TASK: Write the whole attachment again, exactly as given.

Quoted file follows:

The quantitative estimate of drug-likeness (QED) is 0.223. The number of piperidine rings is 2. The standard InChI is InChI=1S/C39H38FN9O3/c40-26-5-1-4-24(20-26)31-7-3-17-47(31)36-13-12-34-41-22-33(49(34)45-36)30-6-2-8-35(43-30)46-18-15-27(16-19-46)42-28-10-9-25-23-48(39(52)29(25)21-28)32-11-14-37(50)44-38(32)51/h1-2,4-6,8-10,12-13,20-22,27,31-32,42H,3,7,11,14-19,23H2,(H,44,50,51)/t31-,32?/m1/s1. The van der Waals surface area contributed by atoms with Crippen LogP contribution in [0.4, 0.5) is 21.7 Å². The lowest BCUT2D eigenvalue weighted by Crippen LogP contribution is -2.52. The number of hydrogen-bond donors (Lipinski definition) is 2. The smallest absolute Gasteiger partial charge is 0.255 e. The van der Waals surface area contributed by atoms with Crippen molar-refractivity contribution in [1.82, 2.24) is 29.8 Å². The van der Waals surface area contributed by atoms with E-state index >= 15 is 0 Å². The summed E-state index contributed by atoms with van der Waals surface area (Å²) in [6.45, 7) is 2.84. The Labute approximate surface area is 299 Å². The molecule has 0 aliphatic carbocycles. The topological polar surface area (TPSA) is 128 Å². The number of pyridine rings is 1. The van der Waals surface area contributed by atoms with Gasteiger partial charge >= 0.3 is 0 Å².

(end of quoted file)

The quantitative estimate of drug-likeness (QED) is 0.223. The number of piperidine rings is 2. The standard InChI is InChI=1S/C39H38FN9O3/c40-26-5-1-4-24(20-26)31-7-3-17-47(31)36-13-12-34-41-22-33(49(34)45-36)30-6-2-8-35(43-30)46-18-15-27(16-19-46)42-28-10-9-25-23-48(39(52)29(25)21-28)32-11-14-37(50)44-38(32)51/h1-2,4-6,8-10,12-13,20-22,27,31-32,42H,3,7,11,14-19,23H2,(H,44,50,51)/t31-,32?/m1/s1. The van der Waals surface area contributed by atoms with Crippen LogP contribution in [0.4, 0.5) is 21.7 Å². The lowest BCUT2D eigenvalue weighted by Crippen LogP contribution is -2.52. The number of hydrogen-bond donors (Lipinski definition) is 2. The smallest absolute Gasteiger partial charge is 0.255 e. The van der Waals surface area contributed by atoms with Crippen molar-refractivity contribution in [1.82, 2.24) is 29.8 Å². The van der Waals surface area contributed by atoms with E-state index >= 15 is 0 Å². The summed E-state index contributed by atoms with van der Waals surface area (Å²) in [6.45, 7) is 2.84. The Labute approximate surface area is 299 Å². The molecule has 0 aliphatic carbocycles. The topological polar surface area (TPSA) is 128 Å². The number of pyridine rings is 1. The van der Waals surface area contributed by atoms with Gasteiger partial charge >= 0.3 is 0 Å².